The fun-house clatter coupled with Sex Pistols ethos of "I Don't Know" follows, directly addressing the indie vs. sell-out question (One foot in the door/The other foot in the gutter/The sweet smell that you adore/Yeah, I think I'd rather smother). The almost bipolar life on the road is embodied in the first full exhale on the album in the slow, jazzy vibe of "Nightclub Jitters." The clever pacing, both musically and lyrically, of Pleased To Meet Me closes out Side One with the first person mental disintegration of a young man on "The Ledge."
The flip side of the 33rpm jangles forward, but barely. The singer dismisses out of hand a hope for absolution because The words I thought I brought/Are now out of the question/Never mind. Is it, indeed, All over but the shouting/Just a waste of time? Maybe. Westerberg then laments the loss of a particular love in "Valentine," but at least cares enough to look back and rhapsodize about the experience.
Then it's back to basics for The 'Mats. Or at least bellying up to the bar to numb all the heartache the listener has been enduring for the past few tracks. "Shooting Dirty Pool" and "Red Red Wine" give us the buzz-y feedback feeling of the time-honored rock virtues of drinking and raising hell.
The album then reaches its apex with two tales of frustrating attempts to achieve meaningful human connection. But at least the narrators are actively struggling and not just throwing in the towel as in the previous album tales of lonesome mid-air tumbles or emptying the last change out of one's pocket. A gentle blues anchored by a meandering acoustic guitar melody, "Skyway," defines wintertime in Minneapolis for anyone familiar with the pedestrian labyrinths above the streets. The final track is an out-and-out triumph: "Can't Hardly Wait," which would serve as a springboard to a more confident songwriting path for Westerberg (but unfortunately - and maybe unfairly - not a more lucrative career, both in future Replacements and solo work). Producer Dickinson pulls out all the stops here: Chilton sits in on guitar and the Memphis Horns lend a firm bottom leading to the song's bridge. Purposely ambiguous (will the character ever find what he is looking for?), "Can't Hardly Wait" finds Westerberg waxing truly poetic (I'll write you a letter tomorrow/Tonight I can't hold a pen/Someone's got a stamp that I can borrow/I promise I won't blow the address again) as well as brilliantly wry (Jesus rides beside me/He never buys any smokes), and eventually soars even further with the aid of . . . a string section. The perfect production fade-out leaves you wanting more.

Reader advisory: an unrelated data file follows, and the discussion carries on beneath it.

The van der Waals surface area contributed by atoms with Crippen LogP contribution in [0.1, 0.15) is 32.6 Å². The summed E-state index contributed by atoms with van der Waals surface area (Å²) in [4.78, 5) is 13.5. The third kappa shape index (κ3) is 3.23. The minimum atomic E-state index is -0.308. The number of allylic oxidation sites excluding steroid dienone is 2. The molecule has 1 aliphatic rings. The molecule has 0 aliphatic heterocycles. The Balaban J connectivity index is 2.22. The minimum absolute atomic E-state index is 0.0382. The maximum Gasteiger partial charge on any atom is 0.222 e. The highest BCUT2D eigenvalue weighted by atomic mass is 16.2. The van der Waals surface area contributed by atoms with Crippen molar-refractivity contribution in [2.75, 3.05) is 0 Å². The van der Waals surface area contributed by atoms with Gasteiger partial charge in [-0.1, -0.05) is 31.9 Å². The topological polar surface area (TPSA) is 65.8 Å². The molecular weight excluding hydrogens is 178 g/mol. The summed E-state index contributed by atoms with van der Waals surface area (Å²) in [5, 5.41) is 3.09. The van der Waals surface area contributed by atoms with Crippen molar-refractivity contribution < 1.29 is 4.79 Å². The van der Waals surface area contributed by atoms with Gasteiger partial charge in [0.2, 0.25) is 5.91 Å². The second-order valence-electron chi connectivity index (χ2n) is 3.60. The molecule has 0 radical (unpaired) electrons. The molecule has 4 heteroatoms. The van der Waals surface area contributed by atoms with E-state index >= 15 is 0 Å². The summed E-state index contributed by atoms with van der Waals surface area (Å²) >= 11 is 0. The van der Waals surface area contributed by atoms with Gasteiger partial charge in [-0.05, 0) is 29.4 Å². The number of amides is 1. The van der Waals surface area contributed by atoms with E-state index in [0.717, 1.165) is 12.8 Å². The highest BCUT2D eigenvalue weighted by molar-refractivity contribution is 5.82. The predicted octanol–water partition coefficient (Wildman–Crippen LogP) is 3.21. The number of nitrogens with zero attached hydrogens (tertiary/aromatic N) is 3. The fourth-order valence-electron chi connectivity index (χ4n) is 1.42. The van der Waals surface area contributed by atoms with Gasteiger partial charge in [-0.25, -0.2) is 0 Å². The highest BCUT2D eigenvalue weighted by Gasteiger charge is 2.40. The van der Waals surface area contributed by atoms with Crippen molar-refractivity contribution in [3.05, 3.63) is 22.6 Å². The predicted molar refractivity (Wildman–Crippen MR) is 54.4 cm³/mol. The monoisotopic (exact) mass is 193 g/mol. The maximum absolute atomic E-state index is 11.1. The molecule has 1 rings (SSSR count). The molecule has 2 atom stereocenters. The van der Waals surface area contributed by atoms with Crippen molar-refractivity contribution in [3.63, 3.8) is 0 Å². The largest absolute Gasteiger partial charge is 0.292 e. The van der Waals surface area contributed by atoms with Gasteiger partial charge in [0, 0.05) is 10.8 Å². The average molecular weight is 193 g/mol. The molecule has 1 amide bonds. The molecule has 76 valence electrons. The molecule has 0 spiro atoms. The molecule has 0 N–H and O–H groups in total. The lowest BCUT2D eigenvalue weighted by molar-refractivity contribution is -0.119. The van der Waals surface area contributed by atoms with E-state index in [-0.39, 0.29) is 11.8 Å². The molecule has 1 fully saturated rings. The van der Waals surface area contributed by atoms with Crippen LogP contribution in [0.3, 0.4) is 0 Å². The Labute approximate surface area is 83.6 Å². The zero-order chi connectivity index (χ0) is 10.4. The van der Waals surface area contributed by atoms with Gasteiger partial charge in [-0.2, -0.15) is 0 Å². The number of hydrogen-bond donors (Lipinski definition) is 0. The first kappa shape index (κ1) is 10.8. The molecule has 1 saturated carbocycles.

As a listener, you've gone lyrically from I.O.U. nothing to I can hardly wait. Are these characters using Westerberg's voice in rock purgatory suddenly seeing a glimmer of light? Or are they stuck in a parallel universe? You yearn to know the answer, so you have no choice: you turn the record over, and start the journey all over again.
David Fricke's original review of the album in Rolling Stone, July 2, 1987.
Reviews of the 2008 Rhino reissues of four albums by The Replacements, including 9.3 rating for Pleased To Meet Me, in Pitchfork.